Payers may take a dim view of NASH drugs

Price, efficacy, and weight loss as an alternative could spell trouble for drug developers

Drugs in the pipeline for nonalcoholic steatohepatitis (NASH) may get pushback from payers if and when they hit the market, according to a report this week by BioPharma Dive. Reasons for the resistant include concerns about the efficacy of the drugs, price tags that are expected to be $10,000 or more, and lifestyle changes (especially weight loss) that might be just as effective in ameliorating the condition.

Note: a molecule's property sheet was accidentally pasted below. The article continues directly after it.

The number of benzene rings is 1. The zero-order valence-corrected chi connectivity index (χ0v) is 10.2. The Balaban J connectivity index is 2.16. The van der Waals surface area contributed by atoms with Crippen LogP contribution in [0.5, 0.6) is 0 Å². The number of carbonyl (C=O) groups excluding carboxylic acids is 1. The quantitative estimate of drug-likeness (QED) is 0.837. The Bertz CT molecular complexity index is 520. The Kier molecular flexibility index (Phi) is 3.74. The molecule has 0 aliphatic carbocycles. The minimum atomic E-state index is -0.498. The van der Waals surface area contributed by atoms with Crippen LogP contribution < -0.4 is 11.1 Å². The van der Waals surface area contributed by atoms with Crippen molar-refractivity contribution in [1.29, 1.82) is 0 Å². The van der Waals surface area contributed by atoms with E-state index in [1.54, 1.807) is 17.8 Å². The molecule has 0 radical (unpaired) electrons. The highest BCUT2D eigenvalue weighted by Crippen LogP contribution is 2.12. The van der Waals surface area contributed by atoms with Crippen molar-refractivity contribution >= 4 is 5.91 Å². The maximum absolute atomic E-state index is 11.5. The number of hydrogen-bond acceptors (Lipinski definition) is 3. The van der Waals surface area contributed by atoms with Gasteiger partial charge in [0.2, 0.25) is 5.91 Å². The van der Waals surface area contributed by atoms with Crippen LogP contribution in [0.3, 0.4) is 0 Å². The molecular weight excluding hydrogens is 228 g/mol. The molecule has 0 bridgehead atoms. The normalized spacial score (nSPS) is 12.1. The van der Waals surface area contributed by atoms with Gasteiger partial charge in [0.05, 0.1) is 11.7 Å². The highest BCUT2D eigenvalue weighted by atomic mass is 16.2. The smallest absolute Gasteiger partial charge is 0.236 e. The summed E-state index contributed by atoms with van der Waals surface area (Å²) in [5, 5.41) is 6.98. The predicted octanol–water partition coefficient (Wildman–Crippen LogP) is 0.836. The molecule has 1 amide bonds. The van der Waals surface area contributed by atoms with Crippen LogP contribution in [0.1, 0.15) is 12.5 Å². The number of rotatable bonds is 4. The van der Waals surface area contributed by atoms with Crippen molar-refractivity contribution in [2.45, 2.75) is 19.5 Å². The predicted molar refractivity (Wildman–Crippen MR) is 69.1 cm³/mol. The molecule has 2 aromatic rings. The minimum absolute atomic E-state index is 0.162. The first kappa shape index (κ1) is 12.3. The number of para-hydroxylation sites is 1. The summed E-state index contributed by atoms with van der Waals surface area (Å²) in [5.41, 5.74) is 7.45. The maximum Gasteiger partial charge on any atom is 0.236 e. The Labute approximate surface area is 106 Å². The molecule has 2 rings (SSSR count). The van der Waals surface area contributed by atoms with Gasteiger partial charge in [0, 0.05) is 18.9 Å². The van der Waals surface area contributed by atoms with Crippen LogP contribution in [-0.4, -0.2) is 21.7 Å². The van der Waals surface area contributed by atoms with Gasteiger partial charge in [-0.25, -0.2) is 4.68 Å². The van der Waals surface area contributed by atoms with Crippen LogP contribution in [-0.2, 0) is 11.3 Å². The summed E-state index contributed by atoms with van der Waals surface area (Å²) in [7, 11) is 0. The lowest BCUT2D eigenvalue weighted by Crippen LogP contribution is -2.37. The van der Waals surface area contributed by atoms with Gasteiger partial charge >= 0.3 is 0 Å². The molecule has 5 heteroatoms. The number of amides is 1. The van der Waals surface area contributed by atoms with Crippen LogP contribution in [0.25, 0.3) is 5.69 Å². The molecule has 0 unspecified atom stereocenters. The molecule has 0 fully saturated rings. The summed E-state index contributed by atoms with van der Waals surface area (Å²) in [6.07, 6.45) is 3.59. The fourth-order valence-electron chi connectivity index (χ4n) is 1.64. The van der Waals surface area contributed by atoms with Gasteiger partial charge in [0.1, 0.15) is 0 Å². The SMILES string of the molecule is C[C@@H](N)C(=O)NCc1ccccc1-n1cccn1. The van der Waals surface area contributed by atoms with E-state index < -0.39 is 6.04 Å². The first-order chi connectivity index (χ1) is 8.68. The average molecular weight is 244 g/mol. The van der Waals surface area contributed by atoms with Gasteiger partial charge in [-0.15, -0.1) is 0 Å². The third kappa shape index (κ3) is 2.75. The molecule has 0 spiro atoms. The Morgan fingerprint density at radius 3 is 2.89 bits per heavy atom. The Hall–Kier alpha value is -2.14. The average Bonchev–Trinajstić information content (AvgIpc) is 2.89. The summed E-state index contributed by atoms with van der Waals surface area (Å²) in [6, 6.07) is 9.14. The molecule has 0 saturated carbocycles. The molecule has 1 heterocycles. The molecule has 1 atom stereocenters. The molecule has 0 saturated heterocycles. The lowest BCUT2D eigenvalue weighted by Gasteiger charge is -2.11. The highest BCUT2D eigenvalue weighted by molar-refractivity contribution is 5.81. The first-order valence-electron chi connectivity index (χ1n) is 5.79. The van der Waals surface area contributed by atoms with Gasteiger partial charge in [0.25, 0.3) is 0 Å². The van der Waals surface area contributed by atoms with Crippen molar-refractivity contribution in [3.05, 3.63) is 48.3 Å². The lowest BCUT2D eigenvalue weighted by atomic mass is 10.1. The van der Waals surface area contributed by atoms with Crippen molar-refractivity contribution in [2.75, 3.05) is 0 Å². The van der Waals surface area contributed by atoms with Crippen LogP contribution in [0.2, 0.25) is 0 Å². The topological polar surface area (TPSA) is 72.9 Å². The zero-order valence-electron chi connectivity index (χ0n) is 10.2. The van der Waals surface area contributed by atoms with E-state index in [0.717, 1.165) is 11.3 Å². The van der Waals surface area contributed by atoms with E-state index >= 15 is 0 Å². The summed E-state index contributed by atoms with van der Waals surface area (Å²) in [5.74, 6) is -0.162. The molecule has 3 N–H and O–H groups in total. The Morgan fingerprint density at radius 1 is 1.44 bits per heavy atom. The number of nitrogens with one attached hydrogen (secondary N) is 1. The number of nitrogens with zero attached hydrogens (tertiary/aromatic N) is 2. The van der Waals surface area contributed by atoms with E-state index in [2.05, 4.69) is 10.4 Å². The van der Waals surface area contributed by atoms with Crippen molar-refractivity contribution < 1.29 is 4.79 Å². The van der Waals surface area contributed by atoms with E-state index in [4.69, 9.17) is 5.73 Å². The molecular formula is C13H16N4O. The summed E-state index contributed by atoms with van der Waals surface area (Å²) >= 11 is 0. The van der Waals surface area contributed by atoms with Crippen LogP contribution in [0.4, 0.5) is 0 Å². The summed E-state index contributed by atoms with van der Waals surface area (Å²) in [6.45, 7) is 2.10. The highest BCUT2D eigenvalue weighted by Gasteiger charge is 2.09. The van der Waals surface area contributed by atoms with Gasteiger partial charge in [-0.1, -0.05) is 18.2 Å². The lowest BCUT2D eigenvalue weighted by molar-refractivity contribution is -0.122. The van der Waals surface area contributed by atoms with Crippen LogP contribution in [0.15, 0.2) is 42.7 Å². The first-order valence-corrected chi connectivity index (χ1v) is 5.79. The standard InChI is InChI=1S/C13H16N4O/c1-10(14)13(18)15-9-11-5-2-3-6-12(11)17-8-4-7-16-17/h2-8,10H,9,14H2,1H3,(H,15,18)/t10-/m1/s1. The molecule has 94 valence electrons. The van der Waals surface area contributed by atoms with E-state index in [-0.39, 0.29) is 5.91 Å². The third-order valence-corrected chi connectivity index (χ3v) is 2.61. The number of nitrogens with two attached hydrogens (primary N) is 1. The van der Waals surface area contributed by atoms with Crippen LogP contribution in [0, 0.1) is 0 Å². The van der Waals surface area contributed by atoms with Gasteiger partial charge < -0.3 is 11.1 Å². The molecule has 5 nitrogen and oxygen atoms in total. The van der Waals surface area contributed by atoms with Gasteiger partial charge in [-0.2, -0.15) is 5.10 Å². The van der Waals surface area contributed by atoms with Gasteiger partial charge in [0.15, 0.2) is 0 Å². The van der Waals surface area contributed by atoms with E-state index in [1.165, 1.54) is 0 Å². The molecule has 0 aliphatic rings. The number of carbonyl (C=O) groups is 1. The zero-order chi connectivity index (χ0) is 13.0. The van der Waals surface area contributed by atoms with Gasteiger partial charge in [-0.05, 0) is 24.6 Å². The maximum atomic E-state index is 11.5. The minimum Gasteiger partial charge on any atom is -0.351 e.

NASH is liver inflammation caused by fatty deposits in the liver. It's another consequence of weight gain and sedentary living. Between 10 million and 30 million Americans are believed to have NASH so the pharmaceutical industry has been eyeing the condition as a market. 

"Payers are going to balk and try to be very selective in who we could prescribe to," Brent Tetri, a St. Louis hepatologist, told BioPharma Dive

Diagnosis may be an issue, especially if payers require a biopsy, the report said.